Financial market infrastructures (FMIs) include the payment systems that we use every day, as well as more specialised systems that move money, shares, bonds and other financial assets between banks and financial institutions. Some FMIs are provided by central banks as public goods, while others are provided by non-profit groups which are supervised by central banks to ensure they are safe and resilient.
In the last decade, many countries have implemented fast payment systems (FPS), which can move money between bank accounts within seconds. These FMIs increase the speed of payments within a country, but they don’t usually allow payments to other countries.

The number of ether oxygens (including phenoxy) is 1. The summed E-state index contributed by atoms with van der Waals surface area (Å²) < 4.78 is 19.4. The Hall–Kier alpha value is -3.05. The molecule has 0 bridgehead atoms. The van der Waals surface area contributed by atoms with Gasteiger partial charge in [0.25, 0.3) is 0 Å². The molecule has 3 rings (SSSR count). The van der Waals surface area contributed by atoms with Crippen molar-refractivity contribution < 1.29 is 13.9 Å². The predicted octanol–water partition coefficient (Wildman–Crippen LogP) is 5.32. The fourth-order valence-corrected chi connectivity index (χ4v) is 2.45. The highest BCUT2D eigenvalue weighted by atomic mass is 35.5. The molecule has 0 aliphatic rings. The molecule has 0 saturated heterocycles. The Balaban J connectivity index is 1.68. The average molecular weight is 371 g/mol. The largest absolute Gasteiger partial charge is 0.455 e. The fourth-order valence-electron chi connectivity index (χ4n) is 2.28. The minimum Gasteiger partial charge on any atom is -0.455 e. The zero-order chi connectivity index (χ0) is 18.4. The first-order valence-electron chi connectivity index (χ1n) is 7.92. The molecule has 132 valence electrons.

The BISIH is exploring how these FPS could be linked together to enable faster and cheaper cross-border payments. Linking payment systems together one-to-one (bilaterally) quickly becomes complex and expensive. Consequently, we are exploring the potential for a multi-lateral “bridge” which can connect multiple fast payment systems in a more scalable way.
Cross-border payments also require more checks than domestic payments, to prevent money laundering and the financing of terrorism. The BISIH is therefore also exploring how payment infrastructures could be connected to digital identity systems to improve these processes, removing friction from cross-border payments.
Read More: Next-generation FMIs